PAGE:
I went to Rockaway Park to meet a group we are working with to offer a HICT program. Rockaway Beach Boulevard near 114th Street was the site of one of the terrible fires—the devastation is overwhelming. But what is also overwhelming is the amount of people: residents, volunteers, government workers, Rockaway Waterfront Alliance, Occupy Sandy, and Greenpeace teams cleaning, clearing, distributing and preparing to rebuild.
The Sunday after the storm, I was down at the beach picking up debris. Forget the usual pieces of flotsam and jetsam on the coastline, there were medicine vials, torn photos, bits of children’s toys—all ripped away from cupboards, walls and tiny hands. It was a beautiful late autumn day with bright sun, light breeze and a calm ocean, but the peacefulness was deceptive. It was hard to believe that only a few days prior the same waters devoured our communities and destroyed so much. While walking along the beach picking up the pieces one is reminded of our insignificance. But as human beings we do have purpose: to help each other and to allow ourselves to be helped. As we work together to rebuild our city we will have many opportunities to attend to this purpose.
Have a peaceful, meaningful Thanksgiving! Seth Bornstein
Queens Economic Development Corp.
Condo Tax Abatement
To The Editor:
Recent news reports indicating that the New York state Legislature may not reconvene this year could be bad news for Queens co-op and condo owners. At the end of the legislative session in June, leaders reached a deal to extend and enhance the co-op and condo real property tax abatement, which was due to expire. Unfortunately, the Legislature adjourned without enacting the measure, instead planning to take up the issue at the end of this year. If the Legislature does not meet before the year is out, co-ops and condos may face skyrocketing tax bills in January 2013. This cannot be allowed to happen.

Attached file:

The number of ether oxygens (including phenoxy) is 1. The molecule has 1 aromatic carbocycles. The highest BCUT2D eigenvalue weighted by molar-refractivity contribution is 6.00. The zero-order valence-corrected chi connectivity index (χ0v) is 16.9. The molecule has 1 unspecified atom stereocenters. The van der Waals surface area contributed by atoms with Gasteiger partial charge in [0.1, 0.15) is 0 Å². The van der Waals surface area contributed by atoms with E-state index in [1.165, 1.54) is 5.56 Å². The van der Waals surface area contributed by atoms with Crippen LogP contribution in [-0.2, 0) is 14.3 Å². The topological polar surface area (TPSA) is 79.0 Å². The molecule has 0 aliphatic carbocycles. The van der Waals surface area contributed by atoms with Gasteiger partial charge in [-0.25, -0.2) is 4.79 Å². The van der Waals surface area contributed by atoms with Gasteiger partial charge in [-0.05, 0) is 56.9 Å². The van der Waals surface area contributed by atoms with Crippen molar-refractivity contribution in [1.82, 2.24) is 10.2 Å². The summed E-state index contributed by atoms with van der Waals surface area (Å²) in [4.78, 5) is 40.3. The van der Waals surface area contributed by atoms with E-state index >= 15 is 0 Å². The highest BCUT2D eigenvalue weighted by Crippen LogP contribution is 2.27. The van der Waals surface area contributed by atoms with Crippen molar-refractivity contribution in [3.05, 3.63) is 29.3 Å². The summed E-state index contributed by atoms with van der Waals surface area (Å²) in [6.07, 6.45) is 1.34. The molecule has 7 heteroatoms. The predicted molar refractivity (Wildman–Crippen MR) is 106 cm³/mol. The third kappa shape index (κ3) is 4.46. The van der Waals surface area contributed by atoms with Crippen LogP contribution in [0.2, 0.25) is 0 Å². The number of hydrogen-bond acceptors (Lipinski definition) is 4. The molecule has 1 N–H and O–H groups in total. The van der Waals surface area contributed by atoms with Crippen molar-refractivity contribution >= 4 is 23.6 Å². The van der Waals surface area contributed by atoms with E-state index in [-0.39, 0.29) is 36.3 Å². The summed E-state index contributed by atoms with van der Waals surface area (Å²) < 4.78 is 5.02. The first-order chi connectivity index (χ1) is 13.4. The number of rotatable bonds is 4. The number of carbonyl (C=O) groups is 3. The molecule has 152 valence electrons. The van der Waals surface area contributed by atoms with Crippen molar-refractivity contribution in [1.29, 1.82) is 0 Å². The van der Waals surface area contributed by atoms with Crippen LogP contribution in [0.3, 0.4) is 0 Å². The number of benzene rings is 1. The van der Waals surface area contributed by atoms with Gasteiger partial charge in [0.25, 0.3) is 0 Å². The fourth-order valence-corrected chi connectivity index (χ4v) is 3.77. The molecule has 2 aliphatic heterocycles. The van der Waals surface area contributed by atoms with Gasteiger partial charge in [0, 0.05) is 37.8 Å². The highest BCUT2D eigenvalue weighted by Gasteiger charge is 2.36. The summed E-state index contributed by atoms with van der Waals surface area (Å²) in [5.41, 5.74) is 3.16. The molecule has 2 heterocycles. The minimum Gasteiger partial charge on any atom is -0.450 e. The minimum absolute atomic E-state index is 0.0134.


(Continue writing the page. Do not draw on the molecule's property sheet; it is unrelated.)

In 1996, as a state Assemblymember, I sponsored the original version of the co-op and condo real property tax abatement, which partially addresses the real property tax code’s adverse impact on co-op and condo owners. The Legislature has continually renewed the benefit until this year, and the agreement that was reached in June would allow the continuation of the abatement. While New York state still needs to conduct a top-to-bottom evaluation of the real property tax system and reform it permanently in a way that is fair for all New Yorkers, the abatement goes a long way toward providing some relief for beleaguered co-op and condo taxpayers.